Record sales of Finnish chocolate and liquorice

Fazer Visitor's centre. Photo: Valtteri Kantanen/Fazer press photo
Finnish Fazer is a favourite for many with a sweet tooth. The picture shows the company’s visitors centre. Photo: Valtteri Kantanen/Fazer press photo
By Reidar Molthe

8 March 2024 09:21

Record sales of Finnish chocolate and liquorice

Many consumers have Finnish Fazer liquorice and candies as a favourite for their Saturday and Sunday cuddles. Turnover in the Finnish Fazer Group's confectionery branch landed at a record level in 2023, but operating profit is heavily burdened by divestments and write-downs in “green business areas”.

"Fazer liquorice is the best in the world," claims a grandmother from Kirkenes who wishes to remain anonymous. "In our youth, we bought kilos of Fazer liquorice in Finland. Absolutely wonderful, she says to Food.”

Maybe she is right? At least the Fazer Group's turnover increased by four percent in 2023, to 1,170.1 million euros. The comparable operating profit (EBITDA) landed at EUR 66.9 million (34.4) and the comparable operating margin 10.6 percent (9.8).

“In 2023, our comparable operating profit clearly recovered from the low levels of the previous year, which is a clear sign of our strong operational ability and a good balance between pricing and strict cost control”, writes CEO Christoph Vitzthum in the financial statements.

Baking and confectionery is good business

The driving forces in Fazer are bakery and confectionery. Fazer bakery increased by seven percent to 462.6 million euros, and Fazer confectionery reached record level of 505 million euros and increase of nine percent.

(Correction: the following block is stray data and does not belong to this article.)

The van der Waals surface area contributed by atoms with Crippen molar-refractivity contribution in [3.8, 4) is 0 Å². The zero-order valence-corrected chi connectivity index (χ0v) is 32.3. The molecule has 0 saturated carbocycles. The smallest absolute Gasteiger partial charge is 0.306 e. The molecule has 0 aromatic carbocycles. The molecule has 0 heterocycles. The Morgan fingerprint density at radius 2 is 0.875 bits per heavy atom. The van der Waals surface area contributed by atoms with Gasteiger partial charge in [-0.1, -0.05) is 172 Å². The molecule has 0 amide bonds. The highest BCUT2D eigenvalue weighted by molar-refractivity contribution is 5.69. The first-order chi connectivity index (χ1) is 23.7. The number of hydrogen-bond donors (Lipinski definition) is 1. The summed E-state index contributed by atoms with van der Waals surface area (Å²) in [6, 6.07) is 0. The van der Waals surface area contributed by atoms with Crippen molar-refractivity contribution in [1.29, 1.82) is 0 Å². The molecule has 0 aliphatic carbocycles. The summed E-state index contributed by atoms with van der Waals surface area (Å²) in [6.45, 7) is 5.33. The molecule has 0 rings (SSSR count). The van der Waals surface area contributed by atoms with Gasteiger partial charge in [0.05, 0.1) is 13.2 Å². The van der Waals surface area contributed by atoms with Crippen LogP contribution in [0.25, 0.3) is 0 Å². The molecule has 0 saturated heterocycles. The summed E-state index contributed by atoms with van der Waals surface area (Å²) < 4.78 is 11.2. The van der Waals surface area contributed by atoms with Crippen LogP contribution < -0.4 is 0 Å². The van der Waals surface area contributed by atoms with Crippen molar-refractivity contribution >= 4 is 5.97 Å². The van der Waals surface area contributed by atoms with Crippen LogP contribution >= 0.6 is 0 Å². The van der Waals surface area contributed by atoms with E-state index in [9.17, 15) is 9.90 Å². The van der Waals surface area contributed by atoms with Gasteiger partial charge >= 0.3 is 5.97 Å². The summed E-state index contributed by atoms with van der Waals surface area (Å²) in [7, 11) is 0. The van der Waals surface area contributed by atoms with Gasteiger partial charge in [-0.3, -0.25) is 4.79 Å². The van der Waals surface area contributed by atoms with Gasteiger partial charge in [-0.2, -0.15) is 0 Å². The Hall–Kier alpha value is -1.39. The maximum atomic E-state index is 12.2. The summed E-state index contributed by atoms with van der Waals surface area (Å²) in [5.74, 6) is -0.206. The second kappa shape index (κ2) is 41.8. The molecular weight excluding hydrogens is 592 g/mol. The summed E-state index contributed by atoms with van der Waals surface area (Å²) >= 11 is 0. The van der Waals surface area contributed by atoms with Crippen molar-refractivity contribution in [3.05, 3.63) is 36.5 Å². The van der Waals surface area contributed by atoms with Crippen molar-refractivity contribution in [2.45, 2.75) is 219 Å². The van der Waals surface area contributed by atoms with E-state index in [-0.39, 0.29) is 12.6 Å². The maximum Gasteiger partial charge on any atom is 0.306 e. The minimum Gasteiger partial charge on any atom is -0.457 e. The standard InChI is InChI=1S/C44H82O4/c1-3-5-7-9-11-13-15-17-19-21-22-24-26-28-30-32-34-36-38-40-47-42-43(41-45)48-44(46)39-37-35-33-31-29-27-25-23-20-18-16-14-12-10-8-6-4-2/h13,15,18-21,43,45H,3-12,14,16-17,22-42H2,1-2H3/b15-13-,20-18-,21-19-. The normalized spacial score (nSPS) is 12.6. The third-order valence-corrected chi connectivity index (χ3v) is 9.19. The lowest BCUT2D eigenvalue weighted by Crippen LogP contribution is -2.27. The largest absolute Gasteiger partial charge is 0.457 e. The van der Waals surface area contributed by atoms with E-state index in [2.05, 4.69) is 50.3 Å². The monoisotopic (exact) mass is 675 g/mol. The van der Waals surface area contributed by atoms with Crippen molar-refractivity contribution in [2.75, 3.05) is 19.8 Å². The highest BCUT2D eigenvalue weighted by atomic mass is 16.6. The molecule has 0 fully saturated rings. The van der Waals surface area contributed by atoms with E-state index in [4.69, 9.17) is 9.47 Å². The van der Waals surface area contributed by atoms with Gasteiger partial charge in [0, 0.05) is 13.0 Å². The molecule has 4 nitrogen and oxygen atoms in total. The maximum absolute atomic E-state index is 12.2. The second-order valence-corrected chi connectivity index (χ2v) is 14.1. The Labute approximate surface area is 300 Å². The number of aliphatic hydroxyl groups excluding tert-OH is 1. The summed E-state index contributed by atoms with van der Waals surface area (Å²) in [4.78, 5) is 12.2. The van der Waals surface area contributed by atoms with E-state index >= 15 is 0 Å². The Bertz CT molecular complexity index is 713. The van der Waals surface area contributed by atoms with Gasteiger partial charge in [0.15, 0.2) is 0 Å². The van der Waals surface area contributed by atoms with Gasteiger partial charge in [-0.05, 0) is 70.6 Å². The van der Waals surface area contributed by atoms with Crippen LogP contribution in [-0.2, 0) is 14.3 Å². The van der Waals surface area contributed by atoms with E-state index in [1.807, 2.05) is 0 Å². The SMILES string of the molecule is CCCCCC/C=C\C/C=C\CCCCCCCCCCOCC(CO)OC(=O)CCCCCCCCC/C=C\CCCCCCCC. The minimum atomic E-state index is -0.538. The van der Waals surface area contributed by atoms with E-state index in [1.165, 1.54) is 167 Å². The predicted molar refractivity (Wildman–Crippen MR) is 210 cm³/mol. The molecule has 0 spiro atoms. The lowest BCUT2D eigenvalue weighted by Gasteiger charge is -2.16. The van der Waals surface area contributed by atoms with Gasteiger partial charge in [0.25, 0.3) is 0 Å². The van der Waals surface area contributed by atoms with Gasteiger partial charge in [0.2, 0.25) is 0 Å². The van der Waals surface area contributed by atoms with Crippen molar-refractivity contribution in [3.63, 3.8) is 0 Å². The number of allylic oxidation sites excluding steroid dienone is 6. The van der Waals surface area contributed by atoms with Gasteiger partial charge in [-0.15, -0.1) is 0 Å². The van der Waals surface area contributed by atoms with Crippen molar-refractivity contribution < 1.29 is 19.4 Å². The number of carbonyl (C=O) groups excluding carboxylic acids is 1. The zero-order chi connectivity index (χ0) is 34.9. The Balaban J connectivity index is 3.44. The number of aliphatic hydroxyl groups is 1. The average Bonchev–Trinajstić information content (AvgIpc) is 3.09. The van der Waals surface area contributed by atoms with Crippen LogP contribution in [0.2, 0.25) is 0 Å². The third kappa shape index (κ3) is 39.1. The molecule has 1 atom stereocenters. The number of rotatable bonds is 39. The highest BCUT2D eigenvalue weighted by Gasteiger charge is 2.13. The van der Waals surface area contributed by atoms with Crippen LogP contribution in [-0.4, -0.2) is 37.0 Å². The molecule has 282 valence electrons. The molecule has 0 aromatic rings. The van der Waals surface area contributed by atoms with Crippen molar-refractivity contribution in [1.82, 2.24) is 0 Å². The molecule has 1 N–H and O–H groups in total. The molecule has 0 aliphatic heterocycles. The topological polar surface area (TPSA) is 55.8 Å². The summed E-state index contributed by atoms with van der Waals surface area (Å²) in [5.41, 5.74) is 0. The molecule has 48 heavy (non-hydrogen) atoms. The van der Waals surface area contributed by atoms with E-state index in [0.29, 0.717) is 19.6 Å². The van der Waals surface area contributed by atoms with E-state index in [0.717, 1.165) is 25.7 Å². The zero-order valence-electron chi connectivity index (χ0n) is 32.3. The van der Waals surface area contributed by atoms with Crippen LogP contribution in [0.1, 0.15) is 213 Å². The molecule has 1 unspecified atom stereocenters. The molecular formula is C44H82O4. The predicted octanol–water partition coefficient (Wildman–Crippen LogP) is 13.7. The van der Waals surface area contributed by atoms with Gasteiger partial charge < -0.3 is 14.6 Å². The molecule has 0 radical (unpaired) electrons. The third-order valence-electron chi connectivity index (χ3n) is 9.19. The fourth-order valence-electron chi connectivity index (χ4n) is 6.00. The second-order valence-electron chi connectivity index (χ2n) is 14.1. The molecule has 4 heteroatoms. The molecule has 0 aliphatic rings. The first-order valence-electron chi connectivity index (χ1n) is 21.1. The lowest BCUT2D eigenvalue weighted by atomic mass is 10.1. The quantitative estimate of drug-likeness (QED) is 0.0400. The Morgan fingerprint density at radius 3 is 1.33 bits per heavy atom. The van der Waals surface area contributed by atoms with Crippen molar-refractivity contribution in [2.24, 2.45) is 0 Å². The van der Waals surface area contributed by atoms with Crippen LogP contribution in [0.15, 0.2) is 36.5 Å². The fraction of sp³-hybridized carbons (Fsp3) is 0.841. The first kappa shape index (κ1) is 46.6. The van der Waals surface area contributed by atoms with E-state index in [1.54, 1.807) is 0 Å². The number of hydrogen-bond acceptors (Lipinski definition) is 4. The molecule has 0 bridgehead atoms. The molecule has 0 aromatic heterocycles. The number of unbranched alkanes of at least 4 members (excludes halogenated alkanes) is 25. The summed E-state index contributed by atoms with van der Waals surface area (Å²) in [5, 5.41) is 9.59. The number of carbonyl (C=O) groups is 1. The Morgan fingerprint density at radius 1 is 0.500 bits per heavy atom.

“Although the market was challenging and characterized by price-conscious consumers, increased competition from PL (private label) and inflationary pressure from raw materials and wages, demand for Fazer's traditional products was good during the year,” concludes Christoph Vitzthum.

The business branch “Fazer lifestyle foods” however fared really bad. Turnover decreased by nine percent to 237 million euros. The fact that Fazer wound down its dairy operations last year explains loss in sales.

Fazer's Xylitol factory Lahti. Photo: Super Otus/Fazer press photo
Fazer's Xylitol factory in Lahti, Finland, has cost the group greatly. It is not as easy and profitable to produce xylitol from oat husks as first thought. Sunken cost so far is half a billion Norwegian kroner. Photo: Super Otus/Fazer press photo

In addition, 2023 result is burdened by a large write-down of goodwill within the same business branch, specifically regarding the group's investment in the xylitol factory in Lahti. Divestments and write downs led to a total result of minus 80.9 million euros for the group as such.

Green is nice, but kills profit

The green business idea is to make xylitol (a healthier sweetener) from oat husks that would otherwise go to waste.

So far this is no immediate success, to say the least. However, the CEO has faith in the project. Fazer therefore has decided to put even more investments into xylitol business. Sunken costs are huge, and it has taken longer, and cost more than first planned. Not an unusual phenomenon when developing new and environmentally friendly business concepts.

“Industrializing a ground-breaking innovation has been more challenging than expected. Having said this, we are strongly committed to the xylitol business, which we continue to develop, declares Christoph Vitzthum.”

Sources: Fazer and others.

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